Students will then learn how to interpret the two dimensional images to calculate high and lower intensities. They will learn to be able to differentiate between tissues that will absorb sound waves and ones that will reflect them. In addition, tissue’s density will determine the speed at which the echoes return from the transducer. With this knowledge, they will be able to understand what the images are portraying.
Once an image is completely produced, the Sonographer will immediately notice that fluid being pictured will always appears black in color and tissue is grey. The denser the tissue, is the brighter white the image will appear. Keep in mind that in ultrasound the brightest white areas reflect the presence of bone.
When completed produced, these images are used by Family Physicians and Surgeons to diagnose illnesses and injuries within hospitals, outpatient care centers, offices of practitioners and throughout other healthcare settings. Some common conditions which sonograms are used to detect include abdominal aortic aneurysm, carotid artery stenosis, deep vein thrombosis, left ventricle wall thickening and the presence of gallstones.
Due to the many different workplace settings and niches available to pursue, prospective Sonographers must weigh all of their education and training options before jumping into a program. Although many ultrasound tech programs possess similarities, some of their focuses and educational methodologies do vary between schools and credentialing organizations. For example, many programs will give preference to applicants who hold a stronger educational background in science and healthcare. Some programs also involve more for less hours of clinical practice.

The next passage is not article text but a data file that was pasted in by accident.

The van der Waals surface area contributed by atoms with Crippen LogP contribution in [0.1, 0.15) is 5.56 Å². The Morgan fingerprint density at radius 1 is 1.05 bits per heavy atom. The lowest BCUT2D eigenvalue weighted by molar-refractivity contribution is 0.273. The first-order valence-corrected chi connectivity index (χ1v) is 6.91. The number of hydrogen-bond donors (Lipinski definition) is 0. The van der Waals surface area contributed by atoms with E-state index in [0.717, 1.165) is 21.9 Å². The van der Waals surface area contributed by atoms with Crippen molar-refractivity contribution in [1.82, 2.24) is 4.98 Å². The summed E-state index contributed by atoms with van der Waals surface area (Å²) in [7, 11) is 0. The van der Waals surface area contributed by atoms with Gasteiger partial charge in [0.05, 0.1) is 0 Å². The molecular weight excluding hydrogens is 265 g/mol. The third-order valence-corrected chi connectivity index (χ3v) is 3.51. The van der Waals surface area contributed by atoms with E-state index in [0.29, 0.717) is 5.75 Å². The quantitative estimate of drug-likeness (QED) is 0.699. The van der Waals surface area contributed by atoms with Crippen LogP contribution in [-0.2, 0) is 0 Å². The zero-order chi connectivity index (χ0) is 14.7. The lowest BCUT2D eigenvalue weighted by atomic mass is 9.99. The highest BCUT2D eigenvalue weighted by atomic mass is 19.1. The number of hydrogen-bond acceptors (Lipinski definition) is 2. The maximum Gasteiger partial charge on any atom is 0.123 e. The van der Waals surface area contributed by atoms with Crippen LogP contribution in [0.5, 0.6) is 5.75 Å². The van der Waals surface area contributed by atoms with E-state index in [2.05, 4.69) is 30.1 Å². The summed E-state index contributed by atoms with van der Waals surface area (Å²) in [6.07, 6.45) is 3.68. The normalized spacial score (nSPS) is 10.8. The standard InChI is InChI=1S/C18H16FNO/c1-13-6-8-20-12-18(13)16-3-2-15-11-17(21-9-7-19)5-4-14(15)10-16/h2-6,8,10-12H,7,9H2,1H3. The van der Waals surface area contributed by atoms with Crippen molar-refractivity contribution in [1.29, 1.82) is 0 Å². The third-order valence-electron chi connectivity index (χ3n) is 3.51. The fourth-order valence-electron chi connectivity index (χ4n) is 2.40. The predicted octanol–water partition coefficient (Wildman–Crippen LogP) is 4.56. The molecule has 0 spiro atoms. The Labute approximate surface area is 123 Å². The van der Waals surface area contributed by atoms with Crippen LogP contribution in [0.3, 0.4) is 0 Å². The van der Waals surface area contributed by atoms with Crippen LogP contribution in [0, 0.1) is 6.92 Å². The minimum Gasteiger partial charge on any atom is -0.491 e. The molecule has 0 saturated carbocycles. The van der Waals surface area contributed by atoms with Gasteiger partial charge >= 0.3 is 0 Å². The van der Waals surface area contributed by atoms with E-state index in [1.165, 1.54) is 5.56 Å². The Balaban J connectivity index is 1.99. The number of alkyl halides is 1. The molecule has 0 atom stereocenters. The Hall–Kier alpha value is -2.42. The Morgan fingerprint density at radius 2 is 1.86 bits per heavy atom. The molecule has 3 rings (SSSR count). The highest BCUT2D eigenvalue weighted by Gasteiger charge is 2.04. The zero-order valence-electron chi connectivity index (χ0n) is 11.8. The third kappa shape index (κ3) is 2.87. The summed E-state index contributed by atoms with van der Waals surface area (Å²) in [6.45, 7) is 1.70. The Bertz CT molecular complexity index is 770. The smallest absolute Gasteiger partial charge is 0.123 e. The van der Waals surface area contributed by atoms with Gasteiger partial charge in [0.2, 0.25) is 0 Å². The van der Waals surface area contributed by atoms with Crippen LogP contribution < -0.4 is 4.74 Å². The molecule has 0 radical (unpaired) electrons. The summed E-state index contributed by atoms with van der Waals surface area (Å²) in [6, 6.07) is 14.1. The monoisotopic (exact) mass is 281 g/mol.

Overall, the utilization of Ultrasound technology is a rapidly growing area of healthcare, with no slowdown in sight. This growth stems from aging baby boomers who depend on ultrasound technology to diagnose ailments such as blood clots and heart disease. Also, ultrasound imaging technology is much more cost efficient than alternative forms, such as CAT scans and MRIs. More and more patients are relying on sonograms to detect early signs of illness or injury.
Thus, employment for Sonographer / Ultrasound Technician positions are projected to grow 26 percent over the next decade, according to the US Bureau of Labor Statistics. Check out this National Sonographer Career Outlook!
Rural areas where healthcare is less prevalent are especially in need of Sonographers and sonography services. With a great career outlook and relatively short period of education, there is no better day than today to get started.
Interested in this subject material? Learn how to take the first steps toward a rewarding career in healthcare as a Sonographer today!
Source: U.S. Bureau of Labor Statistics 2018-19 Occupational Outlook Handbook